Too few cuts, too many tricks in the Senate Democrats' budget
The Seattle Times editorial board rejects the proposed budget offered by Senate Democrats in Olympia.
Seattle Times Editorial
THE supplemental state budget proposed by Senate Democrats in Olympia does not cut public schools or colleges, which are crucial to the state's future. That is the good part, for which we credit Sen. Ed Murray, D-Seattle, chairman of Senate Ways and Means. The bad part is that the budget fills most of the projected deficit with accountants' tricks — a budding addiction the Legislature should kick.
Most troublesome is the push of a $330 million payment to school districts into the next budget period. The delayed payment is a bipartisan vice. Gov. Chris Gregoire used it in her proposed budget, and Rep. Ross Hunter, D-Medina, and chairman of House Ways and Means, used it in his. Last year's Legislature used it, and Republican leaders agreed to it. It is bad because it puts the state in a financial hole at the beginning of the next budget cycle.
In addition to postponing the school payment, the Senate Democrats' budget drains much of the state's emergency reserve.
At Tuesday's news conference, Senate Majority Leader Lisa Brown, D-Spokane, admitted that her caucus's budget contained no reforms to address "the underlying structural issue" of a government greater than its revenues. She said legislators would take up reforms soon.
"Soon" should mean this session. At the top of the list should be four cost-reducing reforms: a rollback of subsidized early retirement for public employees, a consolidation of health benefits for school employees, a repeal of Initiative 728 and a new system of four-year budget balancing. At the very least, they should get a floor vote in both houses.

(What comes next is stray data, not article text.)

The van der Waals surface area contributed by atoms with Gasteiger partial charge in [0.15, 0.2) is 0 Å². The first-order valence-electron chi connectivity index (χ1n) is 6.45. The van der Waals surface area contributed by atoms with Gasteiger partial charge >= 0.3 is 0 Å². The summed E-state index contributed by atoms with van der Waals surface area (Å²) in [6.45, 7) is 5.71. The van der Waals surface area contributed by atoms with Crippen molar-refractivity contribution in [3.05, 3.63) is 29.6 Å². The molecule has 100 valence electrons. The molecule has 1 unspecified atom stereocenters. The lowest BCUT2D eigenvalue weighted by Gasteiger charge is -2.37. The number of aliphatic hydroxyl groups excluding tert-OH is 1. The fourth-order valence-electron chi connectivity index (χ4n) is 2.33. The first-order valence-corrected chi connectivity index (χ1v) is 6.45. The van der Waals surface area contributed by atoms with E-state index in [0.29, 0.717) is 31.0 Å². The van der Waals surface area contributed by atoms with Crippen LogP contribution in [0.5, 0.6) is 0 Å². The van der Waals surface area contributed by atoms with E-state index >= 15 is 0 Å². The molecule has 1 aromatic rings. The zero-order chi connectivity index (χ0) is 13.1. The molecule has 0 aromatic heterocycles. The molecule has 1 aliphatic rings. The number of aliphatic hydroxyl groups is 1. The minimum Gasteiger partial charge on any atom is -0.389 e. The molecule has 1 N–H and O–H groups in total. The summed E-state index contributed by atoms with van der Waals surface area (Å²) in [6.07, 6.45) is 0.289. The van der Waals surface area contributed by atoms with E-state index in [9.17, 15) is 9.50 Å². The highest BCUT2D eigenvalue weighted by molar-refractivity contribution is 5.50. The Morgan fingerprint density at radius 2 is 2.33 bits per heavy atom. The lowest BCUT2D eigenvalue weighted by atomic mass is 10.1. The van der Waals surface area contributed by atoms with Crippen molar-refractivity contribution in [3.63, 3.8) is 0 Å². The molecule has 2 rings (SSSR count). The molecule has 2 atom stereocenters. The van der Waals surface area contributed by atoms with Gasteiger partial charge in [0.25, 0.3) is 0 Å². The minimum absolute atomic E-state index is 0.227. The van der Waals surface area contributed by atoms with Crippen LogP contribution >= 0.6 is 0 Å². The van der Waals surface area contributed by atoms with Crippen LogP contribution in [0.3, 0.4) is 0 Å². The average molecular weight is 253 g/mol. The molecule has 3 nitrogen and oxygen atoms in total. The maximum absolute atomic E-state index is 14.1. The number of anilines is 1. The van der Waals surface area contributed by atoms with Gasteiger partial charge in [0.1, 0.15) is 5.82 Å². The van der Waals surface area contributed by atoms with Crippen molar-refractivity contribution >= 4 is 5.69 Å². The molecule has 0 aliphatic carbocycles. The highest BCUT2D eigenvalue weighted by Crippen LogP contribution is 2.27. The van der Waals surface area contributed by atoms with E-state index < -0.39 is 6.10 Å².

What we heard from Brown, however, was that the state's real problem is that it taxes too little. If revenues were where they should be, she said, the sales tax would have to be at 13 percent. She was not proposing to raise the sales tax, but hinting that the state needed some other revenue she did not name.
Less than two years ago, the people of Washington voted down an income tax for higher-income earners. The "no" vote was mostly by people who would not have had to pay, at least initially; it showed that people simply did not trust the Legislature to keep its hands from their money. There is no evidence this has changed. The people know they have to live within their means and believe government should do the same.
That ought to be the principle of the budget. What's needed is a proposal that is based on real revenues, that supports schools and colleges first and spends the rest of the money on the most important things government does. Sen. Joe Zarelli, a Ridgefield Republican who is the ranking minority member on Ways and Means, said his caucus would offer a budget like that, designed so that moderate Democrats of both houses could support it.
Bring it on.